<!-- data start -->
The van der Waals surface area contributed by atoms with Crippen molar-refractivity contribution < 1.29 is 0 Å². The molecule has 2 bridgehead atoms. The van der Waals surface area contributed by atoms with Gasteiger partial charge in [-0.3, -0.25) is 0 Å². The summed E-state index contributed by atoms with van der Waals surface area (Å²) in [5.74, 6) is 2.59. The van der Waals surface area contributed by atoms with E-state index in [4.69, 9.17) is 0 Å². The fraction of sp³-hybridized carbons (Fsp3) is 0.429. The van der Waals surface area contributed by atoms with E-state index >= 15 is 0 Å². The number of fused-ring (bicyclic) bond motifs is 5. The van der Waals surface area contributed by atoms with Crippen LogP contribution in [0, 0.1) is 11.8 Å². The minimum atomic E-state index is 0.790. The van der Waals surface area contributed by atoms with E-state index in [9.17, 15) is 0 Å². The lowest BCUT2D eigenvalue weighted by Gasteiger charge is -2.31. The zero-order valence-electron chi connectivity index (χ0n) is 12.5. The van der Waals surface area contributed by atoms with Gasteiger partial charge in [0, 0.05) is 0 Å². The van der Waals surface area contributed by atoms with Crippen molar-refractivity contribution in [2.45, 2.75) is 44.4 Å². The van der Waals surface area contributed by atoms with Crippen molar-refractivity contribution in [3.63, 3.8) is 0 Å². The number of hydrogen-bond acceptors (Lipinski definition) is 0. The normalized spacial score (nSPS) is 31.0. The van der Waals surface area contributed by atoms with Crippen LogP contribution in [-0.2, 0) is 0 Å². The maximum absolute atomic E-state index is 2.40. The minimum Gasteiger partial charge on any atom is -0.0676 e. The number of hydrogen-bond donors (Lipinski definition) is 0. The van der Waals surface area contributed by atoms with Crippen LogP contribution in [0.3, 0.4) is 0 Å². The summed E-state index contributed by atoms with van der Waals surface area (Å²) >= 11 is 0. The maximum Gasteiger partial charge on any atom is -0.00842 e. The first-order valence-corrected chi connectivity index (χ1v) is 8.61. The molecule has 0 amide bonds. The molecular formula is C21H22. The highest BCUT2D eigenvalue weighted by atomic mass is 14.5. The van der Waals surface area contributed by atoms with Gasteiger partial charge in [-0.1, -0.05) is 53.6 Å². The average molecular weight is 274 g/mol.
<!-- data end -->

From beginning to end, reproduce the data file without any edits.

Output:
The van der Waals surface area contributed by atoms with Crippen molar-refractivity contribution < 1.29 is 0 Å². The molecule has 2 bridgehead atoms. The van der Waals surface area contributed by atoms with Gasteiger partial charge in [-0.3, -0.25) is 0 Å². The summed E-state index contributed by atoms with van der Waals surface area (Å²) in [5.74, 6) is 2.59. The van der Waals surface area contributed by atoms with E-state index in [4.69, 9.17) is 0 Å². The fraction of sp³-hybridized carbons (Fsp3) is 0.429. The van der Waals surface area contributed by atoms with E-state index >= 15 is 0 Å². The number of fused-ring (bicyclic) bond motifs is 5. The van der Waals surface area contributed by atoms with Crippen LogP contribution in [0, 0.1) is 11.8 Å². The minimum atomic E-state index is 0.790. The van der Waals surface area contributed by atoms with E-state index in [9.17, 15) is 0 Å². The lowest BCUT2D eigenvalue weighted by Gasteiger charge is -2.31. The zero-order valence-electron chi connectivity index (χ0n) is 12.5. The van der Waals surface area contributed by atoms with Gasteiger partial charge in [0, 0.05) is 0 Å². The van der Waals surface area contributed by atoms with Crippen molar-refractivity contribution in [2.45, 2.75) is 44.4 Å². The van der Waals surface area contributed by atoms with Crippen molar-refractivity contribution in [3.63, 3.8) is 0 Å². The number of hydrogen-bond acceptors (Lipinski definition) is 0. The normalized spacial score (nSPS) is 31.0. The van der Waals surface area contributed by atoms with Crippen LogP contribution in [-0.2, 0) is 0 Å². The maximum absolute atomic E-state index is 2.40. The minimum Gasteiger partial charge on any atom is -0.0676 e. The number of hydrogen-bond donors (Lipinski definition) is 0. The van der Waals surface area contributed by atoms with Crippen LogP contribution in [0.3, 0.4) is 0 Å². The summed E-state index contributed by atoms with van der Waals surface area (Å²) >= 11 is 0. The maximum Gasteiger partial charge on any atom is -0.00842 e. The first-order valence-corrected chi connectivity index (χ1v) is 8.61. The molecule has 0 amide bonds. The molecular formula is C21H22. The highest BCUT2D eigenvalue weighted by atomic mass is 14.5. The van der Waals surface area contributed by atoms with Gasteiger partial charge in [-0.1, -0.05) is 53.6 Å². The average molecular weight is 274 g/mol.